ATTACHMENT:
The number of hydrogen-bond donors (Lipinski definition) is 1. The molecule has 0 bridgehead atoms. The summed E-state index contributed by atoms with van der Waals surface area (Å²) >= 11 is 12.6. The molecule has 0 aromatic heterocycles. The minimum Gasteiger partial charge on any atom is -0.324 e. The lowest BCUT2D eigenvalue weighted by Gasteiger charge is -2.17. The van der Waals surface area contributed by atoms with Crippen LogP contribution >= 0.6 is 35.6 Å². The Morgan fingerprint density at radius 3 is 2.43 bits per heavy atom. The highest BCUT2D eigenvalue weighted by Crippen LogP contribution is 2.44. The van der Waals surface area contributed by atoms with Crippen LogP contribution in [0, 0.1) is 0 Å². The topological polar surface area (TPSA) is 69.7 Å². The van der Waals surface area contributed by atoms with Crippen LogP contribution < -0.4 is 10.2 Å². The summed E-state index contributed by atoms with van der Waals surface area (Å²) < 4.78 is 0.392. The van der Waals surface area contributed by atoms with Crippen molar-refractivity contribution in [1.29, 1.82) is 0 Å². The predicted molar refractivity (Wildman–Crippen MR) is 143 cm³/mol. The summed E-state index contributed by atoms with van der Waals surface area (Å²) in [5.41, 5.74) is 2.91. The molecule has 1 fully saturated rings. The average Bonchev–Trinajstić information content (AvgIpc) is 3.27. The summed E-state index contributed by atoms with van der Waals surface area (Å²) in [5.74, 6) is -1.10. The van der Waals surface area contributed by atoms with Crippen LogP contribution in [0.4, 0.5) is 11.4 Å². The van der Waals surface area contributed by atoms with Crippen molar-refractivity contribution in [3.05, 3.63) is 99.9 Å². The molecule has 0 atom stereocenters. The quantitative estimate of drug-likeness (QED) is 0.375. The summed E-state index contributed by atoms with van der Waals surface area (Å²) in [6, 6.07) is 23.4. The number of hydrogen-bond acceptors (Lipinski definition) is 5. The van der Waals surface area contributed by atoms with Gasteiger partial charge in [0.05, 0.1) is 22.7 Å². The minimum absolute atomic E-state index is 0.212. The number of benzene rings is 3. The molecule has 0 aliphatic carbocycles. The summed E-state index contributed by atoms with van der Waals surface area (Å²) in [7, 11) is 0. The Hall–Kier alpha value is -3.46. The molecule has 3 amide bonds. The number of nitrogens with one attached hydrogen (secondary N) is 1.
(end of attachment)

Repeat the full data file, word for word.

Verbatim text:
The number of hydrogen-bond donors (Lipinski definition) is 1. The molecule has 0 bridgehead atoms. The summed E-state index contributed by atoms with van der Waals surface area (Å²) >= 11 is 12.6. The molecule has 0 aromatic heterocycles. The minimum Gasteiger partial charge on any atom is -0.324 e. The lowest BCUT2D eigenvalue weighted by Gasteiger charge is -2.17. The van der Waals surface area contributed by atoms with Crippen LogP contribution >= 0.6 is 35.6 Å². The Morgan fingerprint density at radius 3 is 2.43 bits per heavy atom. The highest BCUT2D eigenvalue weighted by Crippen LogP contribution is 2.44. The van der Waals surface area contributed by atoms with Crippen LogP contribution in [0, 0.1) is 0 Å². The topological polar surface area (TPSA) is 69.7 Å². The van der Waals surface area contributed by atoms with Crippen LogP contribution < -0.4 is 10.2 Å². The summed E-state index contributed by atoms with van der Waals surface area (Å²) < 4.78 is 0.392. The van der Waals surface area contributed by atoms with Crippen molar-refractivity contribution in [1.29, 1.82) is 0 Å². The predicted molar refractivity (Wildman–Crippen MR) is 143 cm³/mol. The summed E-state index contributed by atoms with van der Waals surface area (Å²) in [5.41, 5.74) is 2.91. The molecule has 1 fully saturated rings. The average Bonchev–Trinajstić information content (AvgIpc) is 3.27. The summed E-state index contributed by atoms with van der Waals surface area (Å²) in [5.74, 6) is -1.10. The van der Waals surface area contributed by atoms with Crippen LogP contribution in [0.4, 0.5) is 11.4 Å². The van der Waals surface area contributed by atoms with Crippen molar-refractivity contribution in [3.05, 3.63) is 99.9 Å². The molecule has 0 atom stereocenters. The quantitative estimate of drug-likeness (QED) is 0.375. The summed E-state index contributed by atoms with van der Waals surface area (Å²) in [6, 6.07) is 23.4. The number of hydrogen-bond acceptors (Lipinski definition) is 5. The van der Waals surface area contributed by atoms with Gasteiger partial charge in [0.05, 0.1) is 22.7 Å². The minimum absolute atomic E-state index is 0.212. The number of benzene rings is 3. The molecule has 0 aliphatic carbocycles. The summed E-state index contributed by atoms with van der Waals surface area (Å²) in [7, 11) is 0. The Hall–Kier alpha value is -3.46. The molecule has 3 amide bonds. The number of nitrogens with one attached hydrogen (secondary N) is 1.